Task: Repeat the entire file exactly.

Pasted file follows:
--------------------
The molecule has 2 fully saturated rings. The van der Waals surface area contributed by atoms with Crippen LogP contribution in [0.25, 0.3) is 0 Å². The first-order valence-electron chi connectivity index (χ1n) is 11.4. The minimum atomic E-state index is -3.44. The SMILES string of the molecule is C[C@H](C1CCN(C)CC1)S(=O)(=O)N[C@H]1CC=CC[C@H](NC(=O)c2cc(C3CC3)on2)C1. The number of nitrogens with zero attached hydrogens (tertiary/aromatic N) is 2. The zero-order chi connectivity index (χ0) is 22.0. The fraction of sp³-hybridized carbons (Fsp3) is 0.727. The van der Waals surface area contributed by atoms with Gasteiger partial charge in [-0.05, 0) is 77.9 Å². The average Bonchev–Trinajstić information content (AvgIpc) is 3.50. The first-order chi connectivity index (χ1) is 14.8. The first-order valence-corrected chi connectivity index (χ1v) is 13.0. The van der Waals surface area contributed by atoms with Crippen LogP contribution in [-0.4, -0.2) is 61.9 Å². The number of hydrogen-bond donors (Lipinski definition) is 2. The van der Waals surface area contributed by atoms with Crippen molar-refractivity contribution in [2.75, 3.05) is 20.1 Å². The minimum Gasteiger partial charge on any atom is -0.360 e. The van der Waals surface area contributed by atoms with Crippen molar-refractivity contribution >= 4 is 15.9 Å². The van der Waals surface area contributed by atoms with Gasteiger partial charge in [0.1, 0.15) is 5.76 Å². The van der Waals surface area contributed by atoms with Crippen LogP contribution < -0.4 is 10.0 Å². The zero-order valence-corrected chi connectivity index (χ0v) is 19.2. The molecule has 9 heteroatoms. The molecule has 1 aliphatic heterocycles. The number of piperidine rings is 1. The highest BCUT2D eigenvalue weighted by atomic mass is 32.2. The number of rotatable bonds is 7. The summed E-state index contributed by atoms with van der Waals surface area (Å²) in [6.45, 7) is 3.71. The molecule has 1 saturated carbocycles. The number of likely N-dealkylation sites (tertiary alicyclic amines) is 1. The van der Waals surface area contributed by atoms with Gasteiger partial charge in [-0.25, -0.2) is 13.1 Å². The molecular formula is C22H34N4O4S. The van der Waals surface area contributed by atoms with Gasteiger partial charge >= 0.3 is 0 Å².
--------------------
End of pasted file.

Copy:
The molecule has 2 fully saturated rings. The van der Waals surface area contributed by atoms with Crippen LogP contribution in [0.25, 0.3) is 0 Å². The first-order valence-electron chi connectivity index (χ1n) is 11.4. The minimum atomic E-state index is -3.44. The SMILES string of the molecule is C[C@H](C1CCN(C)CC1)S(=O)(=O)N[C@H]1CC=CC[C@H](NC(=O)c2cc(C3CC3)on2)C1. The number of nitrogens with zero attached hydrogens (tertiary/aromatic N) is 2. The zero-order chi connectivity index (χ0) is 22.0. The fraction of sp³-hybridized carbons (Fsp3) is 0.727. The van der Waals surface area contributed by atoms with Gasteiger partial charge in [-0.05, 0) is 77.9 Å². The average Bonchev–Trinajstić information content (AvgIpc) is 3.50. The first-order chi connectivity index (χ1) is 14.8. The first-order valence-corrected chi connectivity index (χ1v) is 13.0. The van der Waals surface area contributed by atoms with Crippen LogP contribution in [-0.4, -0.2) is 61.9 Å². The number of hydrogen-bond donors (Lipinski definition) is 2. The van der Waals surface area contributed by atoms with Crippen molar-refractivity contribution in [2.75, 3.05) is 20.1 Å². The minimum Gasteiger partial charge on any atom is -0.360 e. The van der Waals surface area contributed by atoms with Crippen molar-refractivity contribution >= 4 is 15.9 Å². The van der Waals surface area contributed by atoms with Gasteiger partial charge in [0.1, 0.15) is 5.76 Å². The van der Waals surface area contributed by atoms with Crippen LogP contribution < -0.4 is 10.0 Å². The zero-order valence-corrected chi connectivity index (χ0v) is 19.2. The molecule has 9 heteroatoms. The molecule has 1 aliphatic heterocycles. The number of piperidine rings is 1. The highest BCUT2D eigenvalue weighted by atomic mass is 32.2. The number of rotatable bonds is 7. The summed E-state index contributed by atoms with van der Waals surface area (Å²) in [6.45, 7) is 3.71. The molecule has 1 saturated carbocycles. The number of likely N-dealkylation sites (tertiary alicyclic amines) is 1. The van der Waals surface area contributed by atoms with Gasteiger partial charge in [-0.25, -0.2) is 13.1 Å². The molecular formula is C22H34N4O4S. The van der Waals surface area contributed by atoms with Gasteiger partial charge >= 0.3 is 0 Å².